Charlotte Street Partners



Green lite

Written by Charlie Clegg, senior associate
Edited by David Gaffney,  partner
17 August 2021 

Good morning,

Patrick Harvie, harbinger of the apocalypse. Perhaps not. But to listen to some in Scottish public life, you’d get that impression.

Along with Lorna Slater, his co-leader of the Scottish Greens, Harvie appears poised to take ministerial office in a deal between his party and the SNP. At the weekend, Harvie claimed a deal between the parties could be expected “very soon”, likely by the end of this week.

For those at the top of the Greens and SNP, this deal is a radical new way of governing. It will also, they hope, strengthen the case for Holyrood’s pro-independence majority to demand another referendum. For opponents, the Greens’ ideological potpourri of environmentalism and diet Marxism risks prosperity and livelihoods across the country.

There is, however, little reason to believe this will be as radical as it’s made out. For a start, a deal will also do little to change the cases for and against another referendum. The re-election of a pro-independence majority in May has done little to dent the slight lead for “No” in independence polling; nor did it shift the UK government’s opposition to a vote. It is unlikely that Holyrood machinations will change these factors; nor are they likely to alter the legal case on either side.

In other policy areas, the SNP does not need the Greens’ votes. Excluding the presiding officer, parliament is divided exactly between SNP and non-SNP MSPs. Most divisions would be unproblematic in any case. Even without a deal, the SNP could be confident of confidence from the Greens’ seven MSPs. The prize is far greater for the Greens, who will enjoy the prestige of government for the first time.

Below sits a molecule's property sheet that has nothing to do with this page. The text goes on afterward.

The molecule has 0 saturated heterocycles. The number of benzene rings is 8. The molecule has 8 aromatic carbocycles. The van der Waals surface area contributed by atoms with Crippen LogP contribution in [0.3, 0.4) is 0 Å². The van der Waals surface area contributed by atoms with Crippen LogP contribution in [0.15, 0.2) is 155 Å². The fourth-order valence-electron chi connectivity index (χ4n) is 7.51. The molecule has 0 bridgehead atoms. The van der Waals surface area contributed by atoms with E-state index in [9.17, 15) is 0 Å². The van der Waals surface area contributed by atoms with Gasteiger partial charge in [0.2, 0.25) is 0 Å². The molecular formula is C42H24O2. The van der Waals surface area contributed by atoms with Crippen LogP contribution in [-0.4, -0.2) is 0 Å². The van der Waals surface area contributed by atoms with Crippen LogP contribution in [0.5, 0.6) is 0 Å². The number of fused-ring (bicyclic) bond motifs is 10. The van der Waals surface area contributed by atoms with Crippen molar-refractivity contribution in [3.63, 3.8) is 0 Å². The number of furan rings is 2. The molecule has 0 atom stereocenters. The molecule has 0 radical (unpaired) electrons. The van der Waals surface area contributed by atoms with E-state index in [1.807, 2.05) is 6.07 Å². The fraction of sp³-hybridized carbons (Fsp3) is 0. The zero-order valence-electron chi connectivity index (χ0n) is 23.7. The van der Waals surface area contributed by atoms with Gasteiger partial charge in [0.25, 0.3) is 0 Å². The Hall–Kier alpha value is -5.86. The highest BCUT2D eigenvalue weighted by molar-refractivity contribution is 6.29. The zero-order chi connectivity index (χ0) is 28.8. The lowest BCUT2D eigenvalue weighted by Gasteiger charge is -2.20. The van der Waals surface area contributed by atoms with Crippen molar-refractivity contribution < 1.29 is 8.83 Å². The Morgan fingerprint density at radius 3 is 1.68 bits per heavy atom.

This means the Green tail is unlikely to wag the SNP dog. With the exception of some shop-front issues – of which opposition to further oil extraction may prove one – Green influence is likely to be superficial and limited. More fiscally conservative elements within the SNP – such as finance minister Kate Forbes – could also clash with the Greens’ spendthrift instincts. Proposed reforms to the Gender Recognition Act may also create a stumbling block. It is quite possible that, regardless of a deal’s high ideals, the realities of co-operation could be moderation forged by compromise.

The complexion of Scotland’s government may be turning almost imperceptibly greener. It’s not the end of the world.


US president Joe Biden has stood behind his decision to withdraw troops from Afghanistan despite the country’s fall to the Taliban. In a speech, Biden said: “American troops cannot and should not be fighting in a war and dying in a war that Afghan forces are not willing to fight for themselves.” His comments come as several more people have died amid chaos in the capital Kabul.

In the UK, prime minister Boris Johnson is expected to unveil a resettlement scheme for Afghan refugees. Johnson is also understood to be collaborating with French president Emmanuel Macron on a joint resolution on Afghanistan at the UN security council.

The UK government has published its long-awaited hydrogen strategy. The report claims three million UK households could be powered by the gas by 2030, supported by £4bn in investment. This comes as a has found burning “blue” hydrogen could have more of a carbon impact than conventional natural gas.